What you should consider when choosing a course.
Apps, Meditation online training, podcasts, websites, videos … – The number of digital offers for mindfulness training and meditation courses is increasing. But are they as good as an “analog” course with a real teacher? This article compares the effectiveness of digital and analogue channels for meditation on a scientific basis. We will show you what you should consider when choosing a course type.
Quality is more important than the channel
One study showed that a mindfulness-based intervention was just as effective when performed online or offline1. However, both groups received support from a coach – the online group only via the Internet. This is something that is often overlooked when comparing “online vs. offline”: The health-promoting effects do not depend on the channel (online/offline), but on the individual support2. One study found that stress management through mindfulness was significantly greater for guided than for non-guided (online) training3. Thus, it is less important whether the meditation course takes place online or face-to-face. What matters is the individual support of a teacher and good guidance through the exercises. It goes without saying that courses with a real trainer are more likely to meet this quality criterion than standardized apps.
Common problems when meditating
Typical difficulties that occur when meditating are: motivating oneself, finding time, thinking about “doing it right” or falling asleep4. More than half of the study participants have already experienced falling asleep during the mindfulness practice. This occurs especially during longer exercises or with beginners 5. Often people also have the thought of “wanting to do it right” 6. They want to reach a meditative state and have things different than they are now. But mindfulness is about an inner accepting attitude, which cannot be imitated like a fitness exercise. If these phenomena are not dealt with appropriately, frustration arises and the positive effects of meditation cannot take effect.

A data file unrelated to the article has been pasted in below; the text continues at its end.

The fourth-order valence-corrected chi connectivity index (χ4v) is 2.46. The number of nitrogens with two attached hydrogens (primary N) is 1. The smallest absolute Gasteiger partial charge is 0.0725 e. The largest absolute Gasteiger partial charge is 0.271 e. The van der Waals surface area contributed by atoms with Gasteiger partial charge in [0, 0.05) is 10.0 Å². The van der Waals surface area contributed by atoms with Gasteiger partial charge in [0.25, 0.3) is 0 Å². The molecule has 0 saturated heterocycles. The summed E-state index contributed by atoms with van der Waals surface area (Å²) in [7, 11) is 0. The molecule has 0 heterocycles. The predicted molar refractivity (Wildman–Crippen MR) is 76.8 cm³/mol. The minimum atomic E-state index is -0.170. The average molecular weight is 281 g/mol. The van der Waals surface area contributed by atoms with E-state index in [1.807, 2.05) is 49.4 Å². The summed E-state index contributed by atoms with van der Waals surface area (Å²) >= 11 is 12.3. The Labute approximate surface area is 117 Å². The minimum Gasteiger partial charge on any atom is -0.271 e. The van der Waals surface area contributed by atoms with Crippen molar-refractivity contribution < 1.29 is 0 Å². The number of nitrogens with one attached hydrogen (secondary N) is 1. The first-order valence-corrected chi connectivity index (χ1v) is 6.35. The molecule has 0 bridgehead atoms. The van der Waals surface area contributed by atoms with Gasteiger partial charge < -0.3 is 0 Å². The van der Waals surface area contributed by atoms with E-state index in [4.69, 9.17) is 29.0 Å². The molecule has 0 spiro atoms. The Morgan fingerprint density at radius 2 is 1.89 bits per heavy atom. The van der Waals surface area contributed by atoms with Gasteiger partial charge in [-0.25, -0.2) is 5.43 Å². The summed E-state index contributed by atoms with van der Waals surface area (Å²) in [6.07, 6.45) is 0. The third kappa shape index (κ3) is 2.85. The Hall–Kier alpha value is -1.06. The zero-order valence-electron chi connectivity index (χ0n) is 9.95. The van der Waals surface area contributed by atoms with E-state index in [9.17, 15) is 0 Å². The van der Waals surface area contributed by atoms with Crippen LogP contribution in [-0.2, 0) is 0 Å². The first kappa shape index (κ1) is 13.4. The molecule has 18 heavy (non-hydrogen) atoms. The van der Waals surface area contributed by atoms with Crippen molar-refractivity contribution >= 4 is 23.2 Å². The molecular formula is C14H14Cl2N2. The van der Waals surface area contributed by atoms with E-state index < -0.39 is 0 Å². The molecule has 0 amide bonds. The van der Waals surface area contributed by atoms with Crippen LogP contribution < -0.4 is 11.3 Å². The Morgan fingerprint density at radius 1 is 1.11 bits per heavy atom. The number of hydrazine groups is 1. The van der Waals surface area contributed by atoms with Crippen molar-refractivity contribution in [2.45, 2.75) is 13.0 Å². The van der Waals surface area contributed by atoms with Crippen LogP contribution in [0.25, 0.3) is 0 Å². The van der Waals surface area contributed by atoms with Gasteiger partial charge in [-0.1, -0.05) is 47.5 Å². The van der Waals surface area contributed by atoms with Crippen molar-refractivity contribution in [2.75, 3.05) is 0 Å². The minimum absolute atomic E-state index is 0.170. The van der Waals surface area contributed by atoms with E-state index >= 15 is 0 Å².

What’s a teacher for?
A digital program can give many general tips, but it cannot address these difficulties individually. Studies show that participants benefit from the support of a meditation teacher7. He can take personal problems into account, pass on successful strategies based on his expertise and practical experience, and adapt the exercises as needed (e.g. body scan while sitting instead of lying down or time adjustments).
The effect of the group
In one study, people participated in meditation in digital version and analogue in the group. More than half of the participants preferred the latter option. For most it was easier to meditate in a group than alone with an online program. They were less distracted and experienced the personal contact with the trainer as supportive. The group practice gave them a feeling of security, cohesion and unity. In the group, people felt responsible for each other. Even if they found it difficult to relax at the moment, they tried to join in, not to disturb the others and thus automatically became calmer. As a result, the calming environment of the community makes it much easier to engage in meditation8.
Healthy through the “Sense of Belonging”
Participation in a mindfulness group has other health-promoting effects that a digital program cannot offer. “Sense of Belonging” refers to the feeling of belonging to a group and being accepted in it. This emotion is related to well-being and is a protective factor against stress9. People who experience this sense of community have had significantly less psychological discomfort and a lower risk of burnout10. Participating in a mediation group alone can therefore do something good for your health.
It’s all about routine
The knowledge of the positive effects of mindfulness on health and well-being is a huge motivator for meditation practice11 and an occasion for many people to begin it. Therefore it makes sense to participate in digital or analogue workshops on scientific facts of mindfulness (by the way, you can read more about these scientific backgrounds of meditation here). But what good is the best meditation app if it is no longer used after initial enthusiasm? Mindfulness is like sports: the training effects depend on how often you practice. In order not to lose the health benefits from the beginning, regular meditation practice is important.
What helps to “stay tuned”?